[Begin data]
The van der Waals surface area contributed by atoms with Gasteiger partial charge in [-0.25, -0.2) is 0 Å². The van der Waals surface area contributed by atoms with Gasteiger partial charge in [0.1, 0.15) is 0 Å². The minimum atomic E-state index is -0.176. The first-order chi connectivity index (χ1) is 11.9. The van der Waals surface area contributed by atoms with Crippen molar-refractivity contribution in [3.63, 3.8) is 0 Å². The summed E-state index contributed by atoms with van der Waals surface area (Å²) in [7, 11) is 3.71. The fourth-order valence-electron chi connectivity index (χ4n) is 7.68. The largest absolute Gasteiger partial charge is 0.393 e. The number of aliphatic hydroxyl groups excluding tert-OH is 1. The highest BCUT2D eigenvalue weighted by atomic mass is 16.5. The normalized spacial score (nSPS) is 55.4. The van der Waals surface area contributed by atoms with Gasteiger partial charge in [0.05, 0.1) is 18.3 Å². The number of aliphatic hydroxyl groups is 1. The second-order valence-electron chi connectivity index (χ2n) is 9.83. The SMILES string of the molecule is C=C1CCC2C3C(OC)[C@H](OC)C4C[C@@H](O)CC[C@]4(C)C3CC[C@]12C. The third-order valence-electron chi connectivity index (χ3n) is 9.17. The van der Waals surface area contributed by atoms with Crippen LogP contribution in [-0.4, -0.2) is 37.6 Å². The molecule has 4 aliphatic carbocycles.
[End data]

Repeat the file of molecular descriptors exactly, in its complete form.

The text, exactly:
The van der Waals surface area contributed by atoms with Gasteiger partial charge in [-0.25, -0.2) is 0 Å². The van der Waals surface area contributed by atoms with Gasteiger partial charge in [0.1, 0.15) is 0 Å². The minimum atomic E-state index is -0.176. The first-order chi connectivity index (χ1) is 11.9. The van der Waals surface area contributed by atoms with Crippen molar-refractivity contribution in [3.63, 3.8) is 0 Å². The summed E-state index contributed by atoms with van der Waals surface area (Å²) in [7, 11) is 3.71. The fourth-order valence-electron chi connectivity index (χ4n) is 7.68. The largest absolute Gasteiger partial charge is 0.393 e. The number of aliphatic hydroxyl groups excluding tert-OH is 1. The highest BCUT2D eigenvalue weighted by atomic mass is 16.5. The normalized spacial score (nSPS) is 55.4. The van der Waals surface area contributed by atoms with Gasteiger partial charge in [0.05, 0.1) is 18.3 Å². The number of aliphatic hydroxyl groups is 1. The second-order valence-electron chi connectivity index (χ2n) is 9.83. The SMILES string of the molecule is C=C1CCC2C3C(OC)[C@H](OC)C4C[C@@H](O)CC[C@]4(C)C3CC[C@]12C. The third-order valence-electron chi connectivity index (χ3n) is 9.17. The van der Waals surface area contributed by atoms with Crippen LogP contribution in [-0.4, -0.2) is 37.6 Å². The molecule has 4 aliphatic carbocycles.